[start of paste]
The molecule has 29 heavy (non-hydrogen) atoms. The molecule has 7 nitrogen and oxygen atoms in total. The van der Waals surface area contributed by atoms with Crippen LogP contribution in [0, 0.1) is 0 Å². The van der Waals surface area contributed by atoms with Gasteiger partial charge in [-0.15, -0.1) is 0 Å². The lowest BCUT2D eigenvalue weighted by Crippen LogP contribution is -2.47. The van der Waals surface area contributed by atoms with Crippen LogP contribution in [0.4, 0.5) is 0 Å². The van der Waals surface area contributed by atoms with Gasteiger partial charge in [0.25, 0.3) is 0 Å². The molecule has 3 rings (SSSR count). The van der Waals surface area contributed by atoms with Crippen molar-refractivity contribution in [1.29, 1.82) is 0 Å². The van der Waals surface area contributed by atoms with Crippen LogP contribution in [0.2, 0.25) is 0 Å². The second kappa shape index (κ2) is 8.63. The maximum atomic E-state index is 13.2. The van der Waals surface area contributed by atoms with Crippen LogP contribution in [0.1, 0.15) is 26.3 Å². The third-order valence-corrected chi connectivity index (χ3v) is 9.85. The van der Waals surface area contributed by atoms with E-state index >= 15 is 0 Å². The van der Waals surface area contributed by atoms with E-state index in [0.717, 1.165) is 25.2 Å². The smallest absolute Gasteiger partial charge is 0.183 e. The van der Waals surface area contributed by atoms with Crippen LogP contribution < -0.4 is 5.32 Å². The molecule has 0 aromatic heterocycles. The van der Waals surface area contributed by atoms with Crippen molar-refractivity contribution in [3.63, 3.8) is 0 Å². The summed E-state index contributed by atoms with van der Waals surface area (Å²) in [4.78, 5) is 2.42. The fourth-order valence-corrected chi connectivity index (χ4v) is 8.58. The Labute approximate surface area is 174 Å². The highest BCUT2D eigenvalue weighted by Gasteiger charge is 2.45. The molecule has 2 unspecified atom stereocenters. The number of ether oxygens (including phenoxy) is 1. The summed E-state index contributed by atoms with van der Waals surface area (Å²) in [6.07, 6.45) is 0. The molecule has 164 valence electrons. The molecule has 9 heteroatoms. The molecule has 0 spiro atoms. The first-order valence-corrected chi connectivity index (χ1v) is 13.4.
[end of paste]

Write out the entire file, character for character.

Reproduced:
The molecule has 29 heavy (non-hydrogen) atoms. The molecule has 7 nitrogen and oxygen atoms in total. The van der Waals surface area contributed by atoms with Crippen LogP contribution in [0, 0.1) is 0 Å². The van der Waals surface area contributed by atoms with Gasteiger partial charge in [-0.15, -0.1) is 0 Å². The lowest BCUT2D eigenvalue weighted by Crippen LogP contribution is -2.47. The van der Waals surface area contributed by atoms with Crippen LogP contribution in [0.4, 0.5) is 0 Å². The van der Waals surface area contributed by atoms with Gasteiger partial charge in [0.25, 0.3) is 0 Å². The molecule has 3 rings (SSSR count). The van der Waals surface area contributed by atoms with Crippen molar-refractivity contribution in [1.29, 1.82) is 0 Å². The van der Waals surface area contributed by atoms with Crippen LogP contribution in [0.2, 0.25) is 0 Å². The second kappa shape index (κ2) is 8.63. The maximum atomic E-state index is 13.2. The van der Waals surface area contributed by atoms with Crippen LogP contribution in [0.1, 0.15) is 26.3 Å². The third-order valence-corrected chi connectivity index (χ3v) is 9.85. The van der Waals surface area contributed by atoms with E-state index >= 15 is 0 Å². The van der Waals surface area contributed by atoms with E-state index in [0.717, 1.165) is 25.2 Å². The smallest absolute Gasteiger partial charge is 0.183 e. The van der Waals surface area contributed by atoms with Crippen LogP contribution < -0.4 is 5.32 Å². The molecule has 0 aromatic heterocycles. The van der Waals surface area contributed by atoms with Crippen molar-refractivity contribution in [3.63, 3.8) is 0 Å². The summed E-state index contributed by atoms with van der Waals surface area (Å²) in [4.78, 5) is 2.42. The fourth-order valence-corrected chi connectivity index (χ4v) is 8.58. The Labute approximate surface area is 174 Å². The highest BCUT2D eigenvalue weighted by Gasteiger charge is 2.45. The molecule has 2 unspecified atom stereocenters. The number of ether oxygens (including phenoxy) is 1. The summed E-state index contributed by atoms with van der Waals surface area (Å²) in [6.07, 6.45) is 0. The molecule has 164 valence electrons. The molecule has 9 heteroatoms. The molecule has 0 spiro atoms. The first-order valence-corrected chi connectivity index (χ1v) is 13.4.